I think that the emphasis on property crime skews our views.  Those white collar folks, computer hackers and bankers toll on the economy is something we don't focus enough attention on and is massive making the "crime" we do focus on pale in comparison.  We need to shift our attention to the really big fish.

Threeboys
Threeboys

I'd be interested to know what is the correlation between lack of education, poverty and crime rates?  I'd be willing to bet that the three factors are more closely related than just poverty and crime.

Sotiredofitall
Sotiredofitall topcommenter

"The slowest, worst way to cure crime in the really high-crime South Dallas neighborhoods, in other words, would be to make it easier for people to stay there."   Probably the most important point of the article.  

Obummer
Obummer

Yo da presidency iz nahh place fo' amateurs.

everlastingphelps
everlastingphelps topcommenter

As for what really caused the drop in crime, there is a very strong correlation with the rise and fall of crime to the addition of lead to gasoline (and therefore to our air as engine exhausts.)  When they started leading gas, then crime skyrocketed as those who were born and raised in that environment hit their Prime Criminality Ages.  After gas was unleaded and those who were raised in it were either killed or incarcerated as a result of that criminality, then the crime rate began to drop off.  There's a clear 16 year offset in the two graphs.

everlastingphelps
everlastingphelps topcommenter

Poverty does not cause crime.  Poverty is correlated with crime, because crime always causes poverty.  The destructive wake that crime leaves will always lead to poverty.

Not all poor places are crime ridden, but all crime ridden places are poor.

animas
animas

Well actually, Mr. Schutze is leaving the question open and sites (as well as praises) Heather McDonald's piece in the WSJ three years ago regarding relatively low crime rates in the general population during the Great Depression.  Similar studies of decreased incidence of severe mental illness (schizophrenia-eg) during times of shared national crises (Great Depression, WWII)  have been documented and  acknowledged for many years.  Perhaps this contradictory phenomenon is only fleeting and may be due to a communal need for coherence in the face of shared austerity/sacrifice.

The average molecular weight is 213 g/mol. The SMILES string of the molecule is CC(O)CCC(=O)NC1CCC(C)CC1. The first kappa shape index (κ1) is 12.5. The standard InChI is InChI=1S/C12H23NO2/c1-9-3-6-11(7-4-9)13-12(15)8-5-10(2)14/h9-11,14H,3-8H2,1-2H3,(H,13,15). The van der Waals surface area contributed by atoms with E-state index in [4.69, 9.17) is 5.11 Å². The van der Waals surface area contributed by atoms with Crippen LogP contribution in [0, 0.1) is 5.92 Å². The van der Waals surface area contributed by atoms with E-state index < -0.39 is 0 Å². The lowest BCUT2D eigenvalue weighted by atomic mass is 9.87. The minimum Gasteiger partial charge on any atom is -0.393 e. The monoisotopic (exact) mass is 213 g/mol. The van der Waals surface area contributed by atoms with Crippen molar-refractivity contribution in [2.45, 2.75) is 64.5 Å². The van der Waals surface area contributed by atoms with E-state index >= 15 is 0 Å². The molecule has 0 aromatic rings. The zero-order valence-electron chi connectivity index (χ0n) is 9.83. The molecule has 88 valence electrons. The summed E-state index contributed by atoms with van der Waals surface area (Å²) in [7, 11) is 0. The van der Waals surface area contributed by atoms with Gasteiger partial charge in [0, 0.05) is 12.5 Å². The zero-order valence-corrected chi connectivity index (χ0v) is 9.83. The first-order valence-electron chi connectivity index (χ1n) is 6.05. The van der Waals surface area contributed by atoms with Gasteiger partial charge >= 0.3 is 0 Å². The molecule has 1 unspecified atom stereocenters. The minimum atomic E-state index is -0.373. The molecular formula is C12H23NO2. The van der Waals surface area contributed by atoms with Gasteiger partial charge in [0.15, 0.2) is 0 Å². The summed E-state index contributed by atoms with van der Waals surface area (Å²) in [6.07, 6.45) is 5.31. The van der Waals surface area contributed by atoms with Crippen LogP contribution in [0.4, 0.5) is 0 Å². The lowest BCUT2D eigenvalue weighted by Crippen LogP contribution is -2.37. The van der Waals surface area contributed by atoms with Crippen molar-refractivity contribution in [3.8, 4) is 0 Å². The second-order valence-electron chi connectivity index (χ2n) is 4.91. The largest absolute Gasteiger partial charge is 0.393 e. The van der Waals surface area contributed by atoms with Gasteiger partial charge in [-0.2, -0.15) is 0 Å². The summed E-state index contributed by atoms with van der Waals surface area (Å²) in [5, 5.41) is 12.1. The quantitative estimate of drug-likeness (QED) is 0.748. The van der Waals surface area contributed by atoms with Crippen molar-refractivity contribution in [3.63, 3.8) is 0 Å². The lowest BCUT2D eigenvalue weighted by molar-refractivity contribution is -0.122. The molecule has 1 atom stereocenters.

bvckvs
bvckvs topcommenter

@doublecheese 

The problem with that is that it's not true.  In many families without fathers, the children grow up to be perfectly fine - so lack of a father figure is not what causes crime and poverty. If it was, it would cause it all the time, not just some times.

This kind of false claim comes a lot from fathers who have lost the right to see their children because of their own bad behavior. 

animas
animas

Wrong!  This is a country where a crooked Georgetown, Tx  prosecutor and judge can send an innocent man to jail for 25 years and get only ten days in jail plus 500 hours of community service in exchange for dropping all further litigation against him.  (Oh--he was disbarred BTW, but probably gets to keep his pension).  Is it "nitpicking" to say that "public service" leads to crime?

observist
observist topcommenter

@paulpsycho78 Who would you rather have walking around your neighborhood or standing next to you in line at Chipotle - the guy who knows how to use a computer to quietly steal $100k, or the guy willing to kill for $400? (i.e. about the value of the cell phone in your pocket.
)

bvckvs
bvckvs topcommenter

@PerryMoore 

I like the part where you say that the crimes you commit don't have anything to do with who you are... as if they were being committed by someone else.

bvckvs
bvckvs topcommenter

@bmarvel 

Enron-scale crimes aren't very common - and are thus statistically insignificant.

The crimes that matter to every day working folks are not so rare.


casiepierce
casiepierce

@bmarvel "... history came along and proved them dead wrong..."

I did not read that Jim was actually buying into this "illusion". 

greg.busby214
greg.busby214

@everlastingphelps There are also studies that show that living in dwellings with lead-based paint leads to violent behavior begetting increased crime.

ThePosterFormerlyKnownasPaul
ThePosterFormerlyKnownasPaul topcommenter

@animas  

It could be things like the depression and WWII cause people to focus on other things.


I know that as a child, nuclear warfare from the Russians was the big bogeyman.  Now it is terrorists.


And terrorists are being replaced by "climate change".

ScottsMerkin
ScottsMerkin topcommenter

I changed my mind, I dont want to be mean today yet

observist
observist topcommenter

@Sotiredofitall @everlastingphelps  Clearly the fall in crime is attributable to the rise of realistic FPS video games as an opiate/outlet for young men's violent impulses.  Violent crime peaked in 1993, the year Doom was released.

ScottsMerkin
ScottsMerkin topcommenter

@Myrna.Minkoff-Katz C'mon Myrna, get that cat registered as a service animal.  Im sure the commentartiat here can come up with a good malady for you.

Myrna.Minkoff-Katz
Myrna.Minkoff-Katz topcommenter

@ScottsMerkin  There's only one prob.  Arrowhead won't allow cats inside the stadium and I don't know how to break it to her.  God only knows what kind of hellacious fit she'll have.

animas
animas

"personally I believe that it is fluorination in the water supply"

(Gen. Jack  Ripper--"Dr. Strangelove")

Sotiredofitall
Sotiredofitall topcommenter

@observist @Sotiredofitall @everlastingphelps I'm switching to the sun spot theory

"A growing number of scientists, health care professionals, and concerned citizens argue that these invisible frequencies are responsible for a host of various health problems. Meanwhile, the largest polluter has gone unnoticed: the Sun. At certain times, the Sun's activity can also aggravate mental health problems. "  National Council on Geocosmic Research